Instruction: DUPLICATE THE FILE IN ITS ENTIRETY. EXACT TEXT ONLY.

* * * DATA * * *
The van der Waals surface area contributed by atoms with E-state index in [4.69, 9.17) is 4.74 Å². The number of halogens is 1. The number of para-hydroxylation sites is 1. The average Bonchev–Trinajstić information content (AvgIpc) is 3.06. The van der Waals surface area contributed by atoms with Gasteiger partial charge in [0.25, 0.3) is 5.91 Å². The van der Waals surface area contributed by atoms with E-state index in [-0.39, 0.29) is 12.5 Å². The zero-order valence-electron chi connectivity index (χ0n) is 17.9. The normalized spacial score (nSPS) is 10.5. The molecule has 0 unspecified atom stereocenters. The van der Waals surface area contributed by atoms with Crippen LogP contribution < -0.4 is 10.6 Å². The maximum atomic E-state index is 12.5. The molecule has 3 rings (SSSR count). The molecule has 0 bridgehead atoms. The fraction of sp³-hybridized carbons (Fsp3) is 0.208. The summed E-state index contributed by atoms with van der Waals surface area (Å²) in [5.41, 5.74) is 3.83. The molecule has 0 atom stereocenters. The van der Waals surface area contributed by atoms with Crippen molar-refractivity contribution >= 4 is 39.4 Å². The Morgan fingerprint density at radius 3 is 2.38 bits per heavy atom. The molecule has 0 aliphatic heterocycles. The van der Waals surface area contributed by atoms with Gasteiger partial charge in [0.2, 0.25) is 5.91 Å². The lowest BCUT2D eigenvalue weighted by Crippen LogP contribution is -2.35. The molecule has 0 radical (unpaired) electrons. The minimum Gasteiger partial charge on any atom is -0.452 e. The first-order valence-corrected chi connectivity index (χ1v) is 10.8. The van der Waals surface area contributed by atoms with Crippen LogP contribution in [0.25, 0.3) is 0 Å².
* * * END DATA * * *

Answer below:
The van der Waals surface area contributed by atoms with E-state index in [4.69, 9.17) is 4.74 Å². The number of halogens is 1. The number of para-hydroxylation sites is 1. The average Bonchev–Trinajstić information content (AvgIpc) is 3.06. The van der Waals surface area contributed by atoms with Gasteiger partial charge in [0.25, 0.3) is 5.91 Å². The van der Waals surface area contributed by atoms with E-state index in [-0.39, 0.29) is 12.5 Å². The zero-order valence-electron chi connectivity index (χ0n) is 17.9. The normalized spacial score (nSPS) is 10.5. The molecule has 0 unspecified atom stereocenters. The van der Waals surface area contributed by atoms with Crippen LogP contribution < -0.4 is 10.6 Å². The maximum atomic E-state index is 12.5. The molecule has 3 rings (SSSR count). The molecule has 0 bridgehead atoms. The fraction of sp³-hybridized carbons (Fsp3) is 0.208. The summed E-state index contributed by atoms with van der Waals surface area (Å²) in [5.41, 5.74) is 3.83. The molecule has 0 atom stereocenters. The van der Waals surface area contributed by atoms with Crippen molar-refractivity contribution >= 4 is 39.4 Å². The Morgan fingerprint density at radius 3 is 2.38 bits per heavy atom. The molecule has 0 aliphatic heterocycles. The van der Waals surface area contributed by atoms with Gasteiger partial charge in [0.2, 0.25) is 5.91 Å². The lowest BCUT2D eigenvalue weighted by Crippen LogP contribution is -2.35. The molecule has 0 radical (unpaired) electrons. The minimum Gasteiger partial charge on any atom is -0.452 e. The first-order valence-corrected chi connectivity index (χ1v) is 10.8. The van der Waals surface area contributed by atoms with Crippen LogP contribution in [0.25, 0.3) is 0 Å².